Chinese astronomers from the National Astronomical Observatories of Chinese Academy of Sciences (NAOC) have used spectroscopic data from LAMOST and P200/DBSP and multi-band photometric data from Catalina and Zwicky Transient Facility to discover a binary system containing an extremely low-mass (ELM) white dwarf (WD) progenitor and a compact invisible companion. The system challenges the current formation theory of ELM WDs since the visible star, a pre-ELM WD, has a mass of about 0.09 solar masses, which is lower than the theoretical limit of its species.
Most stars in the universe will end their lives as white dwarfs, with carbon-oxygen white dwarfs (CO WD) being the most common. When the mass of a star is greater than 1.4 solar masses, the white dwarf will continue to collapse into a neutron star. White dwarfs between 0.33 and 0.5 solar masses can have cores dominated by either CO or Helium (He). White dwarfs with even lower masses, known as ELM WDs, are composed of degenerate He.
ELMs are formed within interacting binary systems. The formation of such single low mass He WDs via the single star evolution channel requires a correspondingly very low initial mass and an extremely long evolution time.
The binary system's invisible compact component is more likely to be a WD, but a neutron star cannot be ruled out. The ELM binary systems with compact companions may be continuous gravitational wave sources, making them among the most revealing objects in the gravitational wave detection project.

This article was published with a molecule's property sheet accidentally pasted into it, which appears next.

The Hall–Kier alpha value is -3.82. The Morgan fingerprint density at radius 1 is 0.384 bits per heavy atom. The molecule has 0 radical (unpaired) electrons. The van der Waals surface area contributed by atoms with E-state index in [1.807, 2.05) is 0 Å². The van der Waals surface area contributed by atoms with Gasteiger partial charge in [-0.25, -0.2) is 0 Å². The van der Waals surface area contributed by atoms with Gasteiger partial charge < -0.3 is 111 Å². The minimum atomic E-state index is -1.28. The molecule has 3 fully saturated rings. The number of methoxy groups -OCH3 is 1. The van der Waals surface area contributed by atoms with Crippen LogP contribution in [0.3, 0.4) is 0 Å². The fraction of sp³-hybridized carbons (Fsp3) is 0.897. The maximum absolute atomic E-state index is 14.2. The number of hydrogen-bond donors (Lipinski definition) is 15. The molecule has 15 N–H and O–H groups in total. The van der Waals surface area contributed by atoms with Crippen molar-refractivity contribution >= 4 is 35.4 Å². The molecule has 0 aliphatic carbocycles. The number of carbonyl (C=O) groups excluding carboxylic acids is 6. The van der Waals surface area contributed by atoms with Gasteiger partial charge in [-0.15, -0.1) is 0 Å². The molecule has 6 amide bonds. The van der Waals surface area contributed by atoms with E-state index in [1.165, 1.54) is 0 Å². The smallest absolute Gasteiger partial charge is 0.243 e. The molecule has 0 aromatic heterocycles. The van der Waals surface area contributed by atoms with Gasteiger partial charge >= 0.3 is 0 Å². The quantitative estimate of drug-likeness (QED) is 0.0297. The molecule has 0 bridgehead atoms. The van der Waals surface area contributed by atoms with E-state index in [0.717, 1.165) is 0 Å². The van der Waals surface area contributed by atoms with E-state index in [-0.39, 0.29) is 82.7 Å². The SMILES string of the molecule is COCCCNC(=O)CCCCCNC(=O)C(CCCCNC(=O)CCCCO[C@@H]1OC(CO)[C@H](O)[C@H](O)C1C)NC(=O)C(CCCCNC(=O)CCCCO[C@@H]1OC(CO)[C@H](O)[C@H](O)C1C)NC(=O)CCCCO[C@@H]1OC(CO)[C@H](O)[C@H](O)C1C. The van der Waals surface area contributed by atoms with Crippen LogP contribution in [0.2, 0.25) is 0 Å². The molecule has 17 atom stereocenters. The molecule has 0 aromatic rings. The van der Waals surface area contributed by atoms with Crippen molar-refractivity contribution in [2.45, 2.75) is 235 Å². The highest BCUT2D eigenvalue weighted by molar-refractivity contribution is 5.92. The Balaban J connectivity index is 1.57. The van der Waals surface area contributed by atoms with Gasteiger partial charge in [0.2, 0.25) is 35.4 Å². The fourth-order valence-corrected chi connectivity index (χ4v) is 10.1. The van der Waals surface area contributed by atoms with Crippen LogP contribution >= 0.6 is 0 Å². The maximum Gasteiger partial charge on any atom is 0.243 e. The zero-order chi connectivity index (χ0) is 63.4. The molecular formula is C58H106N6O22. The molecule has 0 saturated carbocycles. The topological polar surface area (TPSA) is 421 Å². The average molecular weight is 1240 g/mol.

According to Dr. Yuan Hailong, lead author of the study, the pre-ELM-WD appears to be a typical F-type dwarf star that orbits an invisible companion every 5.27 hours. He believes it have just finished its mass-transfer phase and is slowly making its way to the white dwarf cooling path.
Despite its constant luminosity, the energy of the pre-ELM-WD is provided by a small hydrogen shell that burns outside the degenerate He core. However, its dynamical mass is a mere 0.09 solar masses, which is below the theoretical lower limit, making it a unique discovery.
The system's mass was estimated using a combination of multi-band time-domain photometric and spectroscopic data and Gaia parallax. Even after accounting for all possible errors, the estimated mass is still notably low. The team tested several theoretical models, but none could accurately explain the results. This discovery raises questions about the current ELM formation mechanism that remains unanswered.
The discovery is an important milestone for the LAMOST compact object search project, proving its ability to study ELMs. With more time-domain plates expected to come in during LAMOST's second regular five-year survey, more interesting compact binary systems are expected to be discovered.